It amounted to a mild surprise last month when the Mariners opted to shield first baseman D.J. Peterson from the Rule 5 Draft by placing him on their 40-man roster.
For while Peterson, 24, was a first-round pick in 2013, his four-year pro career hasn’t matched expectations. Flashes of intriguing potential have too often been overshadowed by injuries and underachievement.
That made him a long-shot gamble as a Rule 5 pick, where players must spend the entire next season on a club’s 25-man roster or be offered back to his former club at a reduced price.
Even so, the Mariners chose to bet on Peterson’s potential and not take the risk.
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"At the end of day," general manager Jerry Dipoto said, "we had the (roster) space. And we don’t think he’s played his best baseball. We wanted to give him a chance to stay in the organization and see what he can do."
Peterson batted a combined .264 with 19 homers and 78 RBIs last season while splitting 119 games at Double-A Jackson (73) and Triple-A Tacoma (46).
Those pedestrian numbers didn’t approach his breakout 2014 season, when he was the Mariners’ minor-league player of the year while playing primarily at Hi-A High Desert, but they marked a major bounce back from a dreadful 2015 season.
That rebound was good enough, the Mariners judged, to keep Peterson around for another year. In effect, the Mariners determined he was a better risk than anyone likely to be available when they pick 18th on Thursday in the Rule 5 Draft.
The Mariners have no openings on their 40-man roster, which means they can’t make a selection unless they make a space-clearing move prior to the draft, which begins at 9 a.m. Eastern time and serves as the final event of the Winter Meetings.
Peterson’s place on the 40-man roster guarantees a spot in big-league camp at spring training, but he appears ticketed next season for a return to Tacoma for duty primarily (but not exclusively) as a first baseman.
"When you’re in development," Dipoto said, "you have no real reason not to expose players, who are positioning themselves as role players in the big leagues, to different positions.
"You find out what they’re capable of…If D.J. Peterson had the ability to go play the four corners like Danny Valencia, he’s an infinitely more valuable piece in the industry."
The rest of the Tacoma roster also appears to be falling into place.
Shawn O’Malley, Mike Freeman and Taylor Motter are expected to wage a three-way competition in spring training for duty as the Mariners’ utilityman. The two who don’t make it should split second base and shortstop at Tacoma.
Richie Shaffer has four-corner skills similar to Valencia and loomed as the likely choice to play third base for the Rainiers before he was designated for assignment late Wednesday to clear roster space after a trade to obtain right-handed pitcher Chris Heston.
If Shaffer clears waivers, he could still wind upin Tacoma.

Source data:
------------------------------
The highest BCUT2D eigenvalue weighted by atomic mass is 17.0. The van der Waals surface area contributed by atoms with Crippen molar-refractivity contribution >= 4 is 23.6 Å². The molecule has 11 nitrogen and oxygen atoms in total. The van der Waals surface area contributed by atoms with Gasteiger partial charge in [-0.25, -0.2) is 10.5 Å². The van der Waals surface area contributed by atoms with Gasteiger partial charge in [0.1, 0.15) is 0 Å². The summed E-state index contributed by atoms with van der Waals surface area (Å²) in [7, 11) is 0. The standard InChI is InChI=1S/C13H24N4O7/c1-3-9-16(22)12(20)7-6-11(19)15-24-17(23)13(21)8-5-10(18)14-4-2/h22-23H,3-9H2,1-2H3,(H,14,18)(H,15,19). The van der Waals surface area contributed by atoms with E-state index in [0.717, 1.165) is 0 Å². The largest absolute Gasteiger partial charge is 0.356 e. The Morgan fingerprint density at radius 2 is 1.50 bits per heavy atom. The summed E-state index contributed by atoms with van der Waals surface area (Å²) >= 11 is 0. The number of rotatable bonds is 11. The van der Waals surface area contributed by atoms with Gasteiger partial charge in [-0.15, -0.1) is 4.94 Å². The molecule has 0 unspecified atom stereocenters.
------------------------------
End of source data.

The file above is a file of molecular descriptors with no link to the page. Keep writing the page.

Outfielder Tyler O’Neill will be in big-league camp as a non-roster invite, but he figures to open the season at Tacoma after a breakout season at Double-A Jackson.
The other outfield spots will likely to go to Guillermo Heredia, unless he makes the big-league roster, and Boog Powell, who return April 8 from an 80-game suspension for using a performance-enhancing substance.
If Heredia makes the big-league club, it will likely be at the expense of Mitch Haniger or Ben Gamel, who would then slot down to the Rainiers.
The Mariners are hoping catcher Jesus Sucre clears waivers and can return to Tacoma, where he’ll serve as insurance for Mike Zunino and Carlos Ruiz. Steven Baron also returned to the organization as a minor-league free agent.
Right-hander Cody Martin should reprise his role as a starter in Tacoma and a swingman option on recall to the big leagues. The Rainiers’ rotation should also include newcomers Rob Whalen and Christian Bergman.
The Mariners also plan to promote lefty Ryan Yarbrough, who was 12-4 with a 2.95 ERA at Jackson.
"Yarbrough was the Southern League pitcher of the year," Dipoto said. "I don’t know what more you can do. To go back would be a tough thing to ask of a player."
Other possibilities include Andrew Moore, who excelled last year at Hi-A Bakersfield and Jackson, and newcomers Max Povse and Ryan Weber.
The bullpen will consist of the big-league overflow, which could include Dan Altavilla, who would likely serve as the Rainiers’ closer if not in the big leagues.
"I’m really excited about Dan Altavilla and what he can be for us," Dipoto said. "Huge arm. He could not have been better than he was in September. Frankly, he had a really good minor-league season, too.
"When you start building depth with guys like (Casey) Fien, (Arquimedes) Caminero and Tony Zych…a year ago, Tony Zych was probably sitting shotgun in the bullpen. Now, he might be trying to hail a cab."
Caminero is out of options, which is one factor that could push Altavilla to Tacoma. Fien and Zych face stiff competition to win big-league jobs. The same goes for lefties James Pazos, Zac Curtis and Paul Fry.
Bob Dutton: @TNT_Mariners